Poppy was utterly enjoyable. Despite all her struggles, she has a sunny disposition though she does let the sarcasm drip quite often. She's carved out a comfortable and content life that suits her just fine. She's also resilient and it shows. TK might be a giant on the football field but off of it he's more subdued. He doesn't have an ego or an overtly macho thing going on. He's obviously still in love with Poppy and wants to convince her to give them another chance. I simply liked the two of them together. Admittedly, their reunion does have a few hiccups but it's still seems smooth overall, perhaps a little too smoothly for anyone skeptical. But Poppy is most certainly not about drama so the progression of their relationship made sense to me. I question the angelicness of the kid. Maybe it's an odd thing to remark on and don't get me wrong, sweet, angelic kids exist but it cracks me up that whether it's on tv or in books, single parents almost always seem to have amazing non-back talking, rule-following kids. Yes, I'm a mom of three and that's where I get skeptical. LOL.

The first book in the Playbook series, Intercepted was loads of fun and Fumbled is just as enjoyable and satisfying. I appreciate the interracial romance though that's not even addressed as a "thing" in the story. And talk about things working out in the end -- if ever a heroine deserved to have everything, it's our girl Poppy here.

~ Bel

The Takeover Effect (The Singh Family #1) by Nisha Sharma

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Hemdeep Singh knows exactly what he wants. With his intelligence and determination, he has what it takes to build his own legacy away from Bharat, Inc. and the empire his father created. But when his brother calls him home, Hem puts his dreams on hold once again to help save the company he walked away from. That’s when he encounters the devastating Mina Kohli in the Bharat boardroom, and he realizes he’s in for more than he had bargained.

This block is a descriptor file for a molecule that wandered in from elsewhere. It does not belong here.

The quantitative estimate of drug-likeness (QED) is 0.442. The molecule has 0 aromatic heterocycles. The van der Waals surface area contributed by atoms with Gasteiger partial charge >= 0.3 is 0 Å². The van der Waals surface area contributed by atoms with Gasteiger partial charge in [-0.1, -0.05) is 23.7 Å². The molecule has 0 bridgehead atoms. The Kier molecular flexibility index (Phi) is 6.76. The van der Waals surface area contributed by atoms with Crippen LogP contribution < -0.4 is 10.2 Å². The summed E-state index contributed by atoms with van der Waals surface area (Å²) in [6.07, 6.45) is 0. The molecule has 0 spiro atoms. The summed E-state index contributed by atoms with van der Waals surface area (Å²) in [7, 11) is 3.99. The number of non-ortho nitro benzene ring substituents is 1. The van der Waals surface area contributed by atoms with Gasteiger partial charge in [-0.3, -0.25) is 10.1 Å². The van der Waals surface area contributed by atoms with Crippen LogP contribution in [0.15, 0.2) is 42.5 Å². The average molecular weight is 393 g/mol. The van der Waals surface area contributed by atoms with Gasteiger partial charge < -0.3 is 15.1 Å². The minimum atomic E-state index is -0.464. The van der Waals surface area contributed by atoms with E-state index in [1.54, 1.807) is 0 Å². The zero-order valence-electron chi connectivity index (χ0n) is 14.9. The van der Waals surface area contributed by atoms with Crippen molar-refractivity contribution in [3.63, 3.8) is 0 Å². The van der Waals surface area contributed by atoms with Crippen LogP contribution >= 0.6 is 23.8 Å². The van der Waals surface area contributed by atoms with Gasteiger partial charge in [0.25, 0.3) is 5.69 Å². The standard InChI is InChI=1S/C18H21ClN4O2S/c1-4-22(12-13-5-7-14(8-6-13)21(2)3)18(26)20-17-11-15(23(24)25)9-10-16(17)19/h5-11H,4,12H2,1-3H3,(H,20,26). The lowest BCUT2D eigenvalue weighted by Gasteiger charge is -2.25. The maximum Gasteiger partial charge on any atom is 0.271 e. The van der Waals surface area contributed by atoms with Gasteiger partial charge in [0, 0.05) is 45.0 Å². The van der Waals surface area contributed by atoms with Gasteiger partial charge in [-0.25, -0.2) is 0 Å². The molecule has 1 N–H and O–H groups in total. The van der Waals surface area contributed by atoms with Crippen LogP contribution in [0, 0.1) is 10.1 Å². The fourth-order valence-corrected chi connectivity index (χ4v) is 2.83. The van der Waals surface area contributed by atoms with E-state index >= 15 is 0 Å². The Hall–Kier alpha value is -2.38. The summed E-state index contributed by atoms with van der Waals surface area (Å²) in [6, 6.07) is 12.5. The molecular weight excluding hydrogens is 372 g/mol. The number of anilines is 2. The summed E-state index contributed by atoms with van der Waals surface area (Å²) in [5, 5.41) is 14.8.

Mina will do whatever it takes to regain control of her mother’s law firm, even if it means agreeing to an arranged marriage. Her newest case assignment is to assist Bharat in the midst of a potential takeover. It could be the key to finally achieving her goal while preventing her marriage to a man she doesn’t love—as long as her explosive attraction to Hem doesn’t get in the way.

As Mina and Hem work to save Bharat, they not only uncover secrets that could threaten the existence of the company, but they also learn that in a winner-takes-all game, love always comes out on top.

Source: advance e-galley provided by publisher in exchange for an honest review

Super hot cover. Sexy title. The Takeover Effect pits two accomplished and driven individuals, Hemdeep and Mina, against each other in a sensitive situation that could have reverberating consequences for both of them, and ultimately, their family legacies. Both have a lot riding on the outcome of a planned takeover but neither of them could have predicted how quickly they'd both slide into each other's subconscious and consume their every waking thought. 

Sharma gives Hem and Mina backstories rich in family history and immense pride in the Indian culture instilled in them. They're both people of principle who occasionally find themselves at odds with the needs of family hierarchy. Mina has strived to be the dutiful and hard-driven daughter she thought her deceased mother would be proud of. Her end goal has always been to gain back control of the firm that her mother built,which her unscrupulous uncles took over later. Hem opted for some distance from his parents so he could have a personal life free of their interference before coming back to the family fold to help lead them through this takeover. Family is the backbone of this story and Mina and Hem have to find a way to honour theirs and also define their own path.